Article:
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Numéro de publicationUS20110066557 A1
Type de publicationDemande
Numéro de demandeUS 12/558,324
Date de publication17 mars 2011
Date de dépôt11 sept. 2009
Date de priorité11 sept. 2009
Numéro de publication12558324, 558324, US 2011/0066557 A1, US 2011/066557 A1, US 20110066557 A1, US 20110066557A1, US 2011066557 A1, US 2011066557A1, US-A1-20110066557, US-A1-2011066557, US2011/0066557A1, US2011/066557A1, US20110066557 A1, US20110066557A1, US2011066557 A1, US2011066557A1
InventeursKathryn A. BASSIN, Steven Kagan, Shao C. Li, Zhong J. Li, He H. Liu, Susan E. SKRABANEK, Hua F. Tan, Jun Zhu
Cessionnaire d'origineInternational Business Machines Corporation
Exporter la citationBiBTeX, EndNote, RefMan
Liens externes: USPTO, Cession USPTO, Espacenet
System and method to produce business case metrics based on defect analysis starter (das) results
US 20110066557 A1
Résumé
A method is implemented in a computer infrastructure having computer executable code tangibly embodied on a computer readable storage medium having programming instructions. The programming instructions are operable to receive data including defect analysis defect analysis starter (DAS)/defect reduction method (DRM) defect analysis data of a software development project and process the data. Additionally, the programming instructions are operable to determine one or more business metrics based on the data and generate at least one report based on the one or more business metrics. The one or more business metrics comprises at least one of a benefit for shifting defect removal earlier, a benefit for preventing an injection of defects, a benefit for reducing a cycle time, a benefit of reducing invalid defects and a benefit for reducing production defects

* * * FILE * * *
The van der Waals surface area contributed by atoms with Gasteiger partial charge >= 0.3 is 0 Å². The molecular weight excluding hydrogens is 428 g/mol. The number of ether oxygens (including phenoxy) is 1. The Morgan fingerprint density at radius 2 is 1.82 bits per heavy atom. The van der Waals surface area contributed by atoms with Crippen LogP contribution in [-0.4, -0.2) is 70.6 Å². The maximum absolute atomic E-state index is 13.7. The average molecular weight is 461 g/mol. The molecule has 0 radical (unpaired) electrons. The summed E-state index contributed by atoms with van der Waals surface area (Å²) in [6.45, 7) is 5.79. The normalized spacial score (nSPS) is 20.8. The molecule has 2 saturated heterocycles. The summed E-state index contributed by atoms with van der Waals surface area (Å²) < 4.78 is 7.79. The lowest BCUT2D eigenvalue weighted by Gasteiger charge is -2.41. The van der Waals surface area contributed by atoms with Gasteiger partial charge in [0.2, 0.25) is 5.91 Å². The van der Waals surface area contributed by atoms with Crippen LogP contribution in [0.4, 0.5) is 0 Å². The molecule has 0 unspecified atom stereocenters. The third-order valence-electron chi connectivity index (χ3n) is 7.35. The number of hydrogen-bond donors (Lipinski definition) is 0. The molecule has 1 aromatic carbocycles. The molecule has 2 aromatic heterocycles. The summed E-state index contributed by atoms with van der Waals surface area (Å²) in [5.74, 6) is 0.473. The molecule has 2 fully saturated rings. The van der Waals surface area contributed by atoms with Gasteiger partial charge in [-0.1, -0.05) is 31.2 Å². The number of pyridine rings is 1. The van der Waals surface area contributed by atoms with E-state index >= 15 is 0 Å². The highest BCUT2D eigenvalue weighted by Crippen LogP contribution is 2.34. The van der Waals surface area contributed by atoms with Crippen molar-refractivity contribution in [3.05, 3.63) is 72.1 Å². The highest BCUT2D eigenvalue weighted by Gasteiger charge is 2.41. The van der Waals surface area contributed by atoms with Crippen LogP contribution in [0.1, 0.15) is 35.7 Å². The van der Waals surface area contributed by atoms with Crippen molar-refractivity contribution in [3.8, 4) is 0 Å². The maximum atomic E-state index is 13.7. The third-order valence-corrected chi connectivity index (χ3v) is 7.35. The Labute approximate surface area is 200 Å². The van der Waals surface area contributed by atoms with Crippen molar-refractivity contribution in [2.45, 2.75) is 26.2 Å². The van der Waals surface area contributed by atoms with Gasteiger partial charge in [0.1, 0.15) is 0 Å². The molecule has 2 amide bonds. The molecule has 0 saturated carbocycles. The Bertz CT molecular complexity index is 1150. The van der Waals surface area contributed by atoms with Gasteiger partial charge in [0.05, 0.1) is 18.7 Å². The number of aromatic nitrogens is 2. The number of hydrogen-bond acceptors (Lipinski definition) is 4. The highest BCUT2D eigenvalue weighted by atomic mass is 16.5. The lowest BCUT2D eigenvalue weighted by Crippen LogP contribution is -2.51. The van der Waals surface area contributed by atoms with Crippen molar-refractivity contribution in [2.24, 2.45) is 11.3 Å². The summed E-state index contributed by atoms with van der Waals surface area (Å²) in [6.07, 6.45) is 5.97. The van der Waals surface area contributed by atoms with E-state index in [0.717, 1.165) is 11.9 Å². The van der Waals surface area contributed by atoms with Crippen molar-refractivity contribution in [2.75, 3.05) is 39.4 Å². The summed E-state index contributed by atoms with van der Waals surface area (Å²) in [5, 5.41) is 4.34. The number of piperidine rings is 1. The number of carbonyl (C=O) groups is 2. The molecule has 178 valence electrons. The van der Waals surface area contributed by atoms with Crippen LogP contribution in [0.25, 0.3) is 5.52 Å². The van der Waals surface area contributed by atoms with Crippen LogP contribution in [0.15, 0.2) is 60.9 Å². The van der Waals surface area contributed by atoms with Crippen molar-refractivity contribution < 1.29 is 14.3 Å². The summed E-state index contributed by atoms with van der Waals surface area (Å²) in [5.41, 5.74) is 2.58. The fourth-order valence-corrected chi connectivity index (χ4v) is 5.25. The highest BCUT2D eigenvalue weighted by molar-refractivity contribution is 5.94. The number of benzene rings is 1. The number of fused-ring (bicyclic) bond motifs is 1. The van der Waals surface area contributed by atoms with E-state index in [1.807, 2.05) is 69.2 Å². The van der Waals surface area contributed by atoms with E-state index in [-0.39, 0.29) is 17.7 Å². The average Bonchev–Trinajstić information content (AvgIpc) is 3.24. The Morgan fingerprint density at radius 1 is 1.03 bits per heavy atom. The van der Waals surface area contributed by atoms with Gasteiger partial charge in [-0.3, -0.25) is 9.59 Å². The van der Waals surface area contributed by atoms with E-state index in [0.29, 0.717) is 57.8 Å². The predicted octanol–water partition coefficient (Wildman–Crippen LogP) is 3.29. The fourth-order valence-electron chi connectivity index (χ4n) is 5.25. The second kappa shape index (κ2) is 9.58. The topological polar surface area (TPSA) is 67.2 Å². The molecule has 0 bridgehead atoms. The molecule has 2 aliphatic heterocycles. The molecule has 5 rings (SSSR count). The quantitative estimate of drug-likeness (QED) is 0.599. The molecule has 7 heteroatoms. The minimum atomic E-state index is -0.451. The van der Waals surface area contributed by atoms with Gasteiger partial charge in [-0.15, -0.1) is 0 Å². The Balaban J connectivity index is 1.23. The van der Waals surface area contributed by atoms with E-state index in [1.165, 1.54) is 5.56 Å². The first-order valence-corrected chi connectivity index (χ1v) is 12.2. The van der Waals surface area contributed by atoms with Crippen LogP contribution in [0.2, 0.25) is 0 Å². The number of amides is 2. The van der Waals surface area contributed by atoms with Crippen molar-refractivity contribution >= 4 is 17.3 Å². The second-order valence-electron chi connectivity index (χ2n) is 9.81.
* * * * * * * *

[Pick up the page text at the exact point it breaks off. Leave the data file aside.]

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Revendications(25)
1. A method implemented in a computer infrastructure having computer executable code tangibly embodied on a computer readable storage medium having programming instructions operable to:
receive data including defect analysis starter (DAS)/defect reduction method (DRM) defect analysis data of a software development project;
process the data;
determine one or more business metrics based on the data, wherein the one or more business metrics comprises at least one of a benefit for shifting defect removal earlier, a benefit for preventing an injection of defects, a benefit for reducing a cycle time, a benefit of reducing invalid defects and a benefit for reducing production defects; and
generate at least one report based on the one or more business metrics.
2. The method of claim 1, wherein the DAS/DRM defect analysis data comprises at least one of a production defect rate after DAS actions taken, a quantity of defects discovered by each trigger, an improved valid rate and a current invalid rate, and percentage of defects reduction after preventative actions are taken by trigger.
3. The method of claim 1, wherein the receiving the data further comprises receiving one or more organization inputs, wherein the determining the one or more business metrics is additionally based on the one or more organization inputs.
4. The method of claim 3, wherein the one or more organization inputs comprises at least one of a test effort, a test efficiency, defect escape probability tables, a current project profile, potential defects and a test process.
5. The method of claim 1, wherein the receiving the data further comprises receiving one or more other inputs, wherein the determining the one or more business metrics is additionally based on the one or more other inputs.